Does military want New Zealand Jetpack?

Inventor says yes; outside observers say probably not

Is the U.S. military interested in a New Zealand’s inventor’s “jetpack?” The inventor says it is. Outside observers say it probably isn’t. The military hasn’t said.

According to a report in The Register, Christchurch-based Martin Aircraft Company claims to be in talks with the Defense Department for the device, which is actually a 250-pound mass with engines powering fans that provide lift. There are no actual jets, and it’s heavy enough that calling it a “pack” is stretching it.

Still, company founder Glenn Martin calls it Jetpack, so that’s the name.

Martin is also the source of the claim that the company is in talks with DOD, a claim there is good reason to doubt, wrote reporter Lewis Page in the Register.

“It's always possible that the U.S. military might want the ‘Jetpack’ for some reason, but it's hard to see why," Page wrote. "There are already various working one-man aircraft which offer superior portability and would be just as good for most jobs - and the U.S. military isn't interested in those, either."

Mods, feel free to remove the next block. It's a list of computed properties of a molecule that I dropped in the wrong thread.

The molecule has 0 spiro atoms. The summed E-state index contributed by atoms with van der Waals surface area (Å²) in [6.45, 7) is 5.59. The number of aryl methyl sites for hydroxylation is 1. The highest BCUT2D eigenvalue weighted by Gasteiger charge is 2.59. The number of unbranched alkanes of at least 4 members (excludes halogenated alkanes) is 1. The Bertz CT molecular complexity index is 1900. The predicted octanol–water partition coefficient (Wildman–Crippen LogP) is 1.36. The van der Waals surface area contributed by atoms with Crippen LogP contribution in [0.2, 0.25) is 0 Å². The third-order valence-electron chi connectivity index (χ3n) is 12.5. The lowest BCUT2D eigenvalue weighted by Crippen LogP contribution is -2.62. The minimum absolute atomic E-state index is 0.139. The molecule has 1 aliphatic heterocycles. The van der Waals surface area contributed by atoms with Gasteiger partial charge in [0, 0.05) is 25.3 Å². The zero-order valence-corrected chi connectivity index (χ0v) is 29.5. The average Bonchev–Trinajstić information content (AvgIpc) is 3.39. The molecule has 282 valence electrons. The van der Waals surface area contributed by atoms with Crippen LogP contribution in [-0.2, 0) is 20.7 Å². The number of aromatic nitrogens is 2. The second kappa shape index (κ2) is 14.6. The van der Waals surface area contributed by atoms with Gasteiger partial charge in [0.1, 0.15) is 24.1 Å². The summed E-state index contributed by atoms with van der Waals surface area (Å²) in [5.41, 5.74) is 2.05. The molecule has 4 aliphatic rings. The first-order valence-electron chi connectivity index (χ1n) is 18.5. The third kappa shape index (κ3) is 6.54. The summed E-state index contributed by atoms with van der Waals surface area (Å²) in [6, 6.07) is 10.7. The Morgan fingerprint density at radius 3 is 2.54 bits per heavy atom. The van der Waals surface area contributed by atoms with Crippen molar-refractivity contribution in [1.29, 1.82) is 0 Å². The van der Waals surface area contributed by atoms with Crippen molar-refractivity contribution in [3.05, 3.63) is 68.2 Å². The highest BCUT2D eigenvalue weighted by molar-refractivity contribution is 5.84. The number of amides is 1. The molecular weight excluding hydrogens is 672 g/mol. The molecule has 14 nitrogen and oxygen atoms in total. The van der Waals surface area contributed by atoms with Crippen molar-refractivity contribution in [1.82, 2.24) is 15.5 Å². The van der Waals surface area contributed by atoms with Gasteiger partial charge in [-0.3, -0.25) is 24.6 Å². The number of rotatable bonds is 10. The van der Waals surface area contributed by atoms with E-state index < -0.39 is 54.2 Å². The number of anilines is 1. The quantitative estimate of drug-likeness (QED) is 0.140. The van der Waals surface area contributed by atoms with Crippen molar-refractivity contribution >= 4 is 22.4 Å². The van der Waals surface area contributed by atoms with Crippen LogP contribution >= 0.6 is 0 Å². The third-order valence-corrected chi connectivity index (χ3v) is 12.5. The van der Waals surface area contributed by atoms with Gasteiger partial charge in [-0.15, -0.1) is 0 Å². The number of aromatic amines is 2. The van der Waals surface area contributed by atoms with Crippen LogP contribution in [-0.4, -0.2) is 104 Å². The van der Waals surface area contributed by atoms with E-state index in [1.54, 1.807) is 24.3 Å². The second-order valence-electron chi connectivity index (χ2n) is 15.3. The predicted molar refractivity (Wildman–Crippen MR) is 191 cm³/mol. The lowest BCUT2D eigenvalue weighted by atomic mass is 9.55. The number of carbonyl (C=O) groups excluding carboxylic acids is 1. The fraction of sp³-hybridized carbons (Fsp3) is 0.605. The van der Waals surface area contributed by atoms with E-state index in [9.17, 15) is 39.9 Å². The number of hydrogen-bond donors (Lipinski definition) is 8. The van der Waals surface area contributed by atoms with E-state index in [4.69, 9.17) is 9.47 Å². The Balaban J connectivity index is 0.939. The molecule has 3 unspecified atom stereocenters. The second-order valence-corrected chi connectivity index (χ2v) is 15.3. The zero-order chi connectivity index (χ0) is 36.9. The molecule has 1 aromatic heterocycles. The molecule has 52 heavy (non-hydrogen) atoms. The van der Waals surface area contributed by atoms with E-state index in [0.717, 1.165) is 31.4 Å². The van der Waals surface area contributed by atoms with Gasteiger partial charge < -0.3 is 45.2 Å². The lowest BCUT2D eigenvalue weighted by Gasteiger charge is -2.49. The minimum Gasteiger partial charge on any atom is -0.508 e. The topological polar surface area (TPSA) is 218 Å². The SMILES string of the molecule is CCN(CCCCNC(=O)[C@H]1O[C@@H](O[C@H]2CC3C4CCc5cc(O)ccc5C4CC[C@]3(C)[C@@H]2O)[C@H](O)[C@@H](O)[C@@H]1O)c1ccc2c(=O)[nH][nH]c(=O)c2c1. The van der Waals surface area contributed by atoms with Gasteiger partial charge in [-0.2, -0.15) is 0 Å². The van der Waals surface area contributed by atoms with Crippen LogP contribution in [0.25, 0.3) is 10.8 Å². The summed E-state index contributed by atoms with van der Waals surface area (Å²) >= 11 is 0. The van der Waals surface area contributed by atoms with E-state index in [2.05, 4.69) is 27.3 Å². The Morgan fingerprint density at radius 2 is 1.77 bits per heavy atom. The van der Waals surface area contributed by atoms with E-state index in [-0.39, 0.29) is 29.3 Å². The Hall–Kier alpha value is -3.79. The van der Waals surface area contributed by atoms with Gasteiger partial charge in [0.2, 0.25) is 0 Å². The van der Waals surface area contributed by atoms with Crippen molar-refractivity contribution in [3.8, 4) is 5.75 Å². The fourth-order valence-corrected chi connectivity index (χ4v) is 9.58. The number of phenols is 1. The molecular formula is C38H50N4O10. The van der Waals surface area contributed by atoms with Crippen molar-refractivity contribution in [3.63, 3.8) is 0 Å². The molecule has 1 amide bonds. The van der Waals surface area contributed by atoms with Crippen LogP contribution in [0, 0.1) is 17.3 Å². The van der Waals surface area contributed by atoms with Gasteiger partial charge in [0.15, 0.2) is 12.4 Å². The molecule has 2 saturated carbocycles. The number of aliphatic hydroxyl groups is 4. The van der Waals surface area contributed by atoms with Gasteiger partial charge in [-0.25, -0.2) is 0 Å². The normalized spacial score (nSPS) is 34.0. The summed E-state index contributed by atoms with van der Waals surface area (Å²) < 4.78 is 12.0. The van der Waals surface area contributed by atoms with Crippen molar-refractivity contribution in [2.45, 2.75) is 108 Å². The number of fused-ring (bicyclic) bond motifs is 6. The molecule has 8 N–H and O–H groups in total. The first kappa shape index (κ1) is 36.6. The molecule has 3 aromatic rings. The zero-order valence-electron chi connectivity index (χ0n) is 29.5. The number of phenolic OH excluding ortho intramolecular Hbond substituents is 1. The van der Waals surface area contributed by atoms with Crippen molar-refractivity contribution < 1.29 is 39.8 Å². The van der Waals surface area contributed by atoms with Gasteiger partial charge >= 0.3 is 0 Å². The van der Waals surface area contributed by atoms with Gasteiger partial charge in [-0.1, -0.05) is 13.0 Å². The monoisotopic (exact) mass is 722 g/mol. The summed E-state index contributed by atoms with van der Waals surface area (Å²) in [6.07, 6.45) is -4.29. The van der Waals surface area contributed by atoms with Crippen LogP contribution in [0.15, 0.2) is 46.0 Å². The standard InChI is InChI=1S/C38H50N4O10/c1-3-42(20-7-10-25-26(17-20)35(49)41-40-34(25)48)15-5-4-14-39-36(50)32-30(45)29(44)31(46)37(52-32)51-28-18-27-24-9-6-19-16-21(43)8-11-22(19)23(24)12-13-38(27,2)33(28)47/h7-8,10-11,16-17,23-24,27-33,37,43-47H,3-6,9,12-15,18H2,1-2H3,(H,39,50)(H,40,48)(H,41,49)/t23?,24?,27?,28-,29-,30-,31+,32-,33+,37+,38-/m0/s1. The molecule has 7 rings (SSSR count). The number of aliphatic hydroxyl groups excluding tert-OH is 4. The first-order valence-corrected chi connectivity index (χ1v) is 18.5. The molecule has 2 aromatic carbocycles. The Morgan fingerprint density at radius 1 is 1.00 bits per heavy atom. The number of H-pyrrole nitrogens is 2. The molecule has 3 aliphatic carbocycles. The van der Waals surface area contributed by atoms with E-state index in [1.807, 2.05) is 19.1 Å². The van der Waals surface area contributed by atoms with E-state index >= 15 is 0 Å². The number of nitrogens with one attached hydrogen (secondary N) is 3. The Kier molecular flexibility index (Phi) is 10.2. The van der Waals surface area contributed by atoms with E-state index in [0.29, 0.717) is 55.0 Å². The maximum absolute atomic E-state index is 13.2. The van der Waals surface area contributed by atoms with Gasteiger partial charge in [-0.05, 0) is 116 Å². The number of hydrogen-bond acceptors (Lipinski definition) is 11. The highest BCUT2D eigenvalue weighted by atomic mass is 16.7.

A New Zealand Herald article reported that the company may be working on an unmanned version, but Page points out, there are also many unmanned aircraft with vertical takeoff and landing capabilities already available.

About the Author

Technology journalist Michael Hardy is a former FCW editor.

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Reader Comments

Wed, Sep 8, 2010

The thing only "flys" in ground effect and then only when the engine is at red-line. We had a perfectly good jetpack with a real jet engine. The engine is still used on cruise missiles.

Wed, Sep 8, 2010 SE US

I would think anything over 100 pounds could not be considered a "pack". Doesn't sound like anybody would be much interested in this "invention".

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